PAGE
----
In reversing the award for attorney’s fees for the alleged arbitrary and capricious failure to pay maintenance and cure benefits, the Fifth Circuit recognized that the district court had awarded attorney’s fees without any underlying findings.  At trial, CMC  presented evidence that Manderson had experienced similar flare-ups of his colitis before working for CMC; that he had applied for short term and long term disability and claimed that his colitis was not work related, before filing a suit for maintenance and cure; that Manderson had failed to reveal some of his pre-existing history; and that he never filed any injury report in connection with the incident.  Furthermore, once a formal demand for maintenance and cure was made, CMC promptly referred the matter to its underwriters to investigate the claims and the underwriter did so.  Under the circumstances, the Fifth Circuit reversed the award for attorney’s fees, finding that the evidentiary basis for such an award had not been met.

This decision should further support the employer’s right to have cure expenses audited and paid at a reduced rate.  Furthermore, if the seaman wants to use a physician who will not agree to a reduced rate when other competent medical providers are available who will accept the reduced rate, we believe the employer has an extremely strong argument that it only owes those reasonable and related charges at the reduced rate.

Note: this article first appeared in For the Record, a general-information newsletter published quarterly by Mouledoux, Bland, Legrand & Brackett.  For more information about the newsletter, or to sign up for a free e-mail subscription, please visit http://mblb.com/newletterrevised/.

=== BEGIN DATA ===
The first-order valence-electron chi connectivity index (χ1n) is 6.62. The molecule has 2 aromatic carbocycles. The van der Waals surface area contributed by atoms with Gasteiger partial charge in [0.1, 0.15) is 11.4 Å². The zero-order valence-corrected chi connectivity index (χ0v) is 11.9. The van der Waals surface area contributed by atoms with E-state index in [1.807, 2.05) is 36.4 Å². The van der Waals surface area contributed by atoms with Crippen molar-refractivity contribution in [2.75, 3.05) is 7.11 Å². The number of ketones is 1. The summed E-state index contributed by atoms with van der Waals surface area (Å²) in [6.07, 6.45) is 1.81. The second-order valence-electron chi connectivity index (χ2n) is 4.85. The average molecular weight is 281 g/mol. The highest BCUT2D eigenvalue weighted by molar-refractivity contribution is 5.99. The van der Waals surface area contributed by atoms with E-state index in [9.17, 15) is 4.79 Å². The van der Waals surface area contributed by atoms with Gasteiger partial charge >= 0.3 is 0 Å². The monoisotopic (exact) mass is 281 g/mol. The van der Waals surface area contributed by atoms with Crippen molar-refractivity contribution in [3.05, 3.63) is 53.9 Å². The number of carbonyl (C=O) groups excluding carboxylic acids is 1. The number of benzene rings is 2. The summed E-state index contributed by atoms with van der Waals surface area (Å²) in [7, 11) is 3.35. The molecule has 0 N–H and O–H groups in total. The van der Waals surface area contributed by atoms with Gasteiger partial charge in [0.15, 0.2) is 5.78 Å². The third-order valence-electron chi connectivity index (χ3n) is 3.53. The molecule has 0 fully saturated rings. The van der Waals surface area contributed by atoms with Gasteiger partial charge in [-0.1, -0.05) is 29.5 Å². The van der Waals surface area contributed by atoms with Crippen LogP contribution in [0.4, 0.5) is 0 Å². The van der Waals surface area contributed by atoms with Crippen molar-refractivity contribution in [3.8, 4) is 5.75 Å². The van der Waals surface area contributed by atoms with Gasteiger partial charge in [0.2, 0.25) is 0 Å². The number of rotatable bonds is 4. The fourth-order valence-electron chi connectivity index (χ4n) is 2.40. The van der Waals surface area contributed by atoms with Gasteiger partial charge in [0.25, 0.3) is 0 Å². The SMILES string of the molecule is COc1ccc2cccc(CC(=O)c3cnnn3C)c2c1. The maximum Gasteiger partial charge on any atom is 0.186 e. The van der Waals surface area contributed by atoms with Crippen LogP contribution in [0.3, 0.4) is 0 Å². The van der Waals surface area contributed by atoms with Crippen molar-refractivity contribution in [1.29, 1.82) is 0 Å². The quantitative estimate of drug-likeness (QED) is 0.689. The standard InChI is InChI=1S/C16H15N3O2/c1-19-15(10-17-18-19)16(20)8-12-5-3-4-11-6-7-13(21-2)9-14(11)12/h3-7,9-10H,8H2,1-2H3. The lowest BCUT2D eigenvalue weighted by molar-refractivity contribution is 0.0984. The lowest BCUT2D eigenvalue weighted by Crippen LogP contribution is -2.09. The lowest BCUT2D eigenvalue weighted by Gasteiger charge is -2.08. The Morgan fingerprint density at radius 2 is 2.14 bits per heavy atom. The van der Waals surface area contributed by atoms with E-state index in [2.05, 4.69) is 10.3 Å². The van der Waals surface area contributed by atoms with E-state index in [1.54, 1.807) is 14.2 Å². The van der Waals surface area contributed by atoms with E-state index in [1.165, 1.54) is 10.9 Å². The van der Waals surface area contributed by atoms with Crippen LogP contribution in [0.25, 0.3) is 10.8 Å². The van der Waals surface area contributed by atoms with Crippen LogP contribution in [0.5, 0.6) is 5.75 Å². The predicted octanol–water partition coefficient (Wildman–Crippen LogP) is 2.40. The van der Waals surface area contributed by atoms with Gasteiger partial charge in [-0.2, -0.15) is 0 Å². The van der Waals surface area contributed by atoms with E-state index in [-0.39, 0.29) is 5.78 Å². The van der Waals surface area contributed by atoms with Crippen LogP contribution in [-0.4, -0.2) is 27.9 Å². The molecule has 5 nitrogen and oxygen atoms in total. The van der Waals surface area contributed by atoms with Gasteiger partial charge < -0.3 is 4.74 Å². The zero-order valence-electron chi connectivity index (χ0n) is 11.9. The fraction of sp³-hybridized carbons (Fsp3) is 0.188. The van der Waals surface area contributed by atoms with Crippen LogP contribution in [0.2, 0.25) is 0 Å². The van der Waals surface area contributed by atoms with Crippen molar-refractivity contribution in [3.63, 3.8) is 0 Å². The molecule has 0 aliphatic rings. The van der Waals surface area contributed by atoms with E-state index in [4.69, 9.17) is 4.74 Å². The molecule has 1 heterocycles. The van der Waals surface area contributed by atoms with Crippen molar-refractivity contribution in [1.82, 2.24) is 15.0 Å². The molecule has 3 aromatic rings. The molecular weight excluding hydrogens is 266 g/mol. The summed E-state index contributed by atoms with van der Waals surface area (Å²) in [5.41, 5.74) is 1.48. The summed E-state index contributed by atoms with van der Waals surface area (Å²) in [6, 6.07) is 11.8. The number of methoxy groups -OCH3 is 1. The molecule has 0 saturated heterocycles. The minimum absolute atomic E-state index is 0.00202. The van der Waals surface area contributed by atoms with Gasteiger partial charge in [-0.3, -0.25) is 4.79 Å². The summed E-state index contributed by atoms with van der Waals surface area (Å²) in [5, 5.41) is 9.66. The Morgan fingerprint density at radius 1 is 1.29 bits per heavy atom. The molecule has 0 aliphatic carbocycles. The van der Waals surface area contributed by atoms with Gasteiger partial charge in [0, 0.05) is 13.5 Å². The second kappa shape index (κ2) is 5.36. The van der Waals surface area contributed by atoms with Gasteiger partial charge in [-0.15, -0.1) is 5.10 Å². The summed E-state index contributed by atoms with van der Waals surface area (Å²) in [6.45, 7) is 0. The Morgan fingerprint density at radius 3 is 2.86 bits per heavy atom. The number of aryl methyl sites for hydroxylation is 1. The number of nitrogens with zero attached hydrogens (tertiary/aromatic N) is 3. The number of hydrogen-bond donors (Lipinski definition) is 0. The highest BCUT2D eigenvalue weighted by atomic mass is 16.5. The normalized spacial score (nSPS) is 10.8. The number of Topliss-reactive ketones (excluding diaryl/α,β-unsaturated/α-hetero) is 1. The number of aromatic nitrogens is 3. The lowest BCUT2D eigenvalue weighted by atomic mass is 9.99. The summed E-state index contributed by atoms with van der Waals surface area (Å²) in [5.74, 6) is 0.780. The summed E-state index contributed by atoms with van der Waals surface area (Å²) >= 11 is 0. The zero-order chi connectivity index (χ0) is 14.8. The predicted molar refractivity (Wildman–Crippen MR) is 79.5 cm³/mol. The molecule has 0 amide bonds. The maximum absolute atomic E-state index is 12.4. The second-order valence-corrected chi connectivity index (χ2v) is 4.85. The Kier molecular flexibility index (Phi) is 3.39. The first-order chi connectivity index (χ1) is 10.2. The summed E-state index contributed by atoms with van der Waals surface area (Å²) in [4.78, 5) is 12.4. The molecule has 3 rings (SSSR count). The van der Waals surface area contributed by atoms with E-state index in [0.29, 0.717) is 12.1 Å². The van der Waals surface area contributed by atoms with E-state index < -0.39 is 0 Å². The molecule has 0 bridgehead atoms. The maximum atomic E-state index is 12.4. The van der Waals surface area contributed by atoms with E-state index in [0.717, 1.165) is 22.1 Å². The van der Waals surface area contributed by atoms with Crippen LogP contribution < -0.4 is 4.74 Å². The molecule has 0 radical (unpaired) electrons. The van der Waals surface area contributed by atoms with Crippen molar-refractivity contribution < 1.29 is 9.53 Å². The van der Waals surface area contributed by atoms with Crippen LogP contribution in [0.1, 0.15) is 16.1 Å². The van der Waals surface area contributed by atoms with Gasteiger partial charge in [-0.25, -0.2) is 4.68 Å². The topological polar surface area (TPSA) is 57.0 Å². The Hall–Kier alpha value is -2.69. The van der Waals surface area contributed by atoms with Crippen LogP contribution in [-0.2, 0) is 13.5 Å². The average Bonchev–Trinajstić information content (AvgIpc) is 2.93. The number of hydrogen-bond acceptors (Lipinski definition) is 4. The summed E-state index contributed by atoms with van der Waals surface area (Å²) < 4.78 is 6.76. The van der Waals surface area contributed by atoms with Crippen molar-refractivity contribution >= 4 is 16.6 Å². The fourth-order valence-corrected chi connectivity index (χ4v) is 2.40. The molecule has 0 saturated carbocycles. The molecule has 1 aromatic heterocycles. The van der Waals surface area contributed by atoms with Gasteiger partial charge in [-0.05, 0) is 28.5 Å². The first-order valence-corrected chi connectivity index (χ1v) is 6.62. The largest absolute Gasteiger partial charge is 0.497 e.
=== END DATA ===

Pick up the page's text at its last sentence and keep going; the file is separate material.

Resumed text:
For Longshore Coverage Exemptions, Focus on the Site of the Injury

The Benefits Review Board (“BRB”) recently affirmed a denial of benefits to a claimant who injured his back.  It was an opportunity for the BRB to address exemptions to the Longshore and Harbor Workers’ Compensation Act (“LHWCA”) granted by the Department of Labor (“DOL”).  At issue was Section 3(d) of the LHWCA, and the proper focus of an exemption inquiry:

(d)(1) No compensation shall be payable to an employee employed at a facility of an employer if, as certified by the Secretary, the facility is engaged in the business of building, repairing, or dismantling exclusively small vessels…unless the injury occurs while upon the navigable waters of the United States or while upon any adjoining pier, wharf, dock, facility over land for launching vessels, or facility over land for hauling, lifting, or drydocking vessels.

(2) Notwithstanding paragraph (1), compensation shall be payable to an employee–

(A) who is employed at a facility which is used in the business of building, repairing, or dismantling small vessels if such facility receives Federal maritime subsidies; or

(B) if the employee is not subject to coverage under a State workers’ compensation law.

(3) for purposes of this subsection, a small vessel means–

(A) a commercial barge which is under 900 lightship displacement tons; or

(B) a commercial tugboat, towboat, crew boat, supply boat, fishing vessel, or other work vessel which is under 1,600 tons gross.

Despite Claimant’s arguments otherwise, the BRB determined that the Administrative Law Judge correctly focused on the site of the injury.  The employer’s facility, known as Plant Number 48, was located adjacent to  the Intracoastal Waterway, a navigable body of water, where hopper barges were built.  The claimant’s injury occurred in an area that was covered by the “Certificate of Exemption From Coverage” issued by the DOL.  As such, and in the absence of arguments to the contrary, the claimant’s injury occurred in an area subject to the small vessel exemption and he was excluded from LHWCA coverage.

Koepp v. Trinity Indus., Inc., BRB No. 11-0611 (Apr. 12, 2012) (published).